Washington developer Dominic F. Antonelli Jr. has gone to court to try to knock down the historic-landmark designation of the Demonet building at Connecticut Avenue and M Street NW as a prelude to knocking down the building itself.
Antonelli, who founded Parking Management Inc. and who has been a major force in changing the face of downtown Washington, asked the U.S. Court of Appeals to set aside a decision last autumn by the Joint Committee on Landmarks of the National Capital making the building's landmark status official and protecting it from demolition.
No hearing has been set so far on the challenge to the joint committee.
The dispute over the building, which the joint committee called "an exuberant example of the rich architecture which characterized post-Civil War Washington," began last July. The Dupont Circle Citizens Association filed an application to have the building declared a landmark, and a hearing followed in August.
The building is owned by A&G Limited Partnership, managed by Antonelli.
Antonelli plans to use the site to build a highrise office building with some retail space at street level and has begun demolition of the buildings behind the Demonet.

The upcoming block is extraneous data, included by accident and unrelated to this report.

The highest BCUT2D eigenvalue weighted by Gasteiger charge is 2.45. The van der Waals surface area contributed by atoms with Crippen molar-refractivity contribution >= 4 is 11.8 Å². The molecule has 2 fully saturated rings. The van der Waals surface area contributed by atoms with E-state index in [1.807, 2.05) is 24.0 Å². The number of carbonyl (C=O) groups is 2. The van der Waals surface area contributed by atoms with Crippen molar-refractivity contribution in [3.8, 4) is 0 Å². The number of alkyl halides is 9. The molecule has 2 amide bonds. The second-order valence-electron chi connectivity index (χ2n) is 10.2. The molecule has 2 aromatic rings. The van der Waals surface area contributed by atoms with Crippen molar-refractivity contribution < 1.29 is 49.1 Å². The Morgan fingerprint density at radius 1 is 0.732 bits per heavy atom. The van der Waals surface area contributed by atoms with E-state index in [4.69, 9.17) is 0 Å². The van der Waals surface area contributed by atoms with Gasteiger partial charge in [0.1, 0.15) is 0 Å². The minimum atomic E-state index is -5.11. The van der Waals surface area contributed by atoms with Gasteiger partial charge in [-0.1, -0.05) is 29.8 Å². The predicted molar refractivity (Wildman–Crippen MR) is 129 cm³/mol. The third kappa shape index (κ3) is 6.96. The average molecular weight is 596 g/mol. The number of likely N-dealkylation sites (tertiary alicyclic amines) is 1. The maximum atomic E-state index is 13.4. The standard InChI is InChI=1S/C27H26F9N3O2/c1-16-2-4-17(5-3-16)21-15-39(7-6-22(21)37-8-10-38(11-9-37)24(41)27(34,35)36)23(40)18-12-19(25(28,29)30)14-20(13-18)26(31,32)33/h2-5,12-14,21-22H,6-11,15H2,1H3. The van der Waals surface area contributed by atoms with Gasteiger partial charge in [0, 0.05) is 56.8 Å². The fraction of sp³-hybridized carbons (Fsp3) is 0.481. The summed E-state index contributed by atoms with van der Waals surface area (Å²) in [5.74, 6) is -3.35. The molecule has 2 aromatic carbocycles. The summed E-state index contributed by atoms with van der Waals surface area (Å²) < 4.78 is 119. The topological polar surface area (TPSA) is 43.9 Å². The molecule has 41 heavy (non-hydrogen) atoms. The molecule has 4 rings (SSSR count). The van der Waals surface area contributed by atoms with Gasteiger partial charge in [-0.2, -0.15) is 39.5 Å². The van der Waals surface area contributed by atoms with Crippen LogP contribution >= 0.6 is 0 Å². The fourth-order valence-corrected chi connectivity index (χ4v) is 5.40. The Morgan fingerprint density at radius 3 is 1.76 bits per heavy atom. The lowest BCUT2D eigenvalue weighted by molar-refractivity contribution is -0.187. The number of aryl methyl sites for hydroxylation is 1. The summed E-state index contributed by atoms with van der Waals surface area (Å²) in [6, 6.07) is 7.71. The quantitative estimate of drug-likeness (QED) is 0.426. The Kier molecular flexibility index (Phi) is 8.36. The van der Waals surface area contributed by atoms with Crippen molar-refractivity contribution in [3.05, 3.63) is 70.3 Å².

The joint committee, an adjunct to the National Capital Planning Commission with both city and federal representatives, agreed that the building had historic landmark value. The committee designated the building a Category III landmark, which requires a developer to go through cumbersome processes in what may ultimately be an unsuccessful attempt to win permission for demolition.
The committee, however, turned down a request to nominate the building to the National Register of Historic Places, noting that it has no major historical significance and "does not possess high artistic value."
In his suit against the joint committee, Antonelli asked the court to review the decision and the manner in which it was made and to consider setting it aside. Among other things, Antonelli, represented by Linowes & Blocher law firm, claimed the joint committee is constituted illegally, that it failed to give proper notice of its actions and that it failed to conduct its proceedings as required.
The building, one of the last remaining Victorian-style rowhouses on lower Connecticut Avenue, according to the joint committee, was built in 1880 by John Sherman Jr., a local builder.The decision designating the building a landmark pointed to the building's "unusual octagonal, ribbed dome strongly reminiscent of the dome on Florence Cathedral, its elaborate late-Victorian brickwork, its neoclassical decorative elements and other eclectic details."
"We consider it a major landmark, a lone survivor on that lower part of Connecticut Avenue dating from a period when Connecticut was a private, residential area," said Charles Robertson of the Dupont Circle Historic Preservation Committee.
"Even though it's somewhat smaller in scale than some buildings around it, we think it holds its own," said Robertson.